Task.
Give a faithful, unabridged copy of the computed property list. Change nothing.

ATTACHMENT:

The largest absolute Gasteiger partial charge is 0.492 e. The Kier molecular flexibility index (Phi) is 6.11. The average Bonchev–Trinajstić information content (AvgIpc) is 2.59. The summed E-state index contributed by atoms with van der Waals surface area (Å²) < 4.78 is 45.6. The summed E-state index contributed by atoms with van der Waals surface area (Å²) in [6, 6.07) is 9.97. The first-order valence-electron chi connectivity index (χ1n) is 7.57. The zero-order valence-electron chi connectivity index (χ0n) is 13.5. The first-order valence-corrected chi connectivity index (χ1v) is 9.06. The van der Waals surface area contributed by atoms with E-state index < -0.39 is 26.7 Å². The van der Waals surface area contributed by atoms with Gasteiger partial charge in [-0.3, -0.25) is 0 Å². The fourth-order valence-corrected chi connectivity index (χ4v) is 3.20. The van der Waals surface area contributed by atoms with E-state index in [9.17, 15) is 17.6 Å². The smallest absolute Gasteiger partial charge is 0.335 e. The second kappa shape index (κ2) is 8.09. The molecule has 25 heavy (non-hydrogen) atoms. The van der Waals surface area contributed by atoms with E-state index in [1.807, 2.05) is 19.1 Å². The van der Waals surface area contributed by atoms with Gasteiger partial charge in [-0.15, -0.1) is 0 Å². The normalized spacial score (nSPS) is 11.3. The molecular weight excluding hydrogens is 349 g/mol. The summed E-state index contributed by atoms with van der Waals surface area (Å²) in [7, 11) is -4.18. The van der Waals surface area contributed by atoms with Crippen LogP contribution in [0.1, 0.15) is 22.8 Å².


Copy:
The largest absolute Gasteiger partial charge is 0.492 e. The Kier molecular flexibility index (Phi) is 6.11. The average Bonchev–Trinajstić information content (AvgIpc) is 2.59. The summed E-state index contributed by atoms with van der Waals surface area (Å²) < 4.78 is 45.6. The summed E-state index contributed by atoms with van der Waals surface area (Å²) in [6, 6.07) is 9.97. The first-order valence-electron chi connectivity index (χ1n) is 7.57. The zero-order valence-electron chi connectivity index (χ0n) is 13.5. The first-order valence-corrected chi connectivity index (χ1v) is 9.06. The van der Waals surface area contributed by atoms with E-state index < -0.39 is 26.7 Å². The van der Waals surface area contributed by atoms with Gasteiger partial charge in [-0.3, -0.25) is 0 Å². The fourth-order valence-corrected chi connectivity index (χ4v) is 3.20. The van der Waals surface area contributed by atoms with E-state index in [9.17, 15) is 17.6 Å². The smallest absolute Gasteiger partial charge is 0.335 e. The second kappa shape index (κ2) is 8.09. The molecule has 25 heavy (non-hydrogen) atoms. The van der Waals surface area contributed by atoms with E-state index in [1.807, 2.05) is 19.1 Å². The van der Waals surface area contributed by atoms with Gasteiger partial charge in [-0.15, -0.1) is 0 Å². The normalized spacial score (nSPS) is 11.3. The molecular weight excluding hydrogens is 349 g/mol. The summed E-state index contributed by atoms with van der Waals surface area (Å²) in [7, 11) is -4.18. The van der Waals surface area contributed by atoms with Crippen LogP contribution in [0.1, 0.15) is 22.8 Å².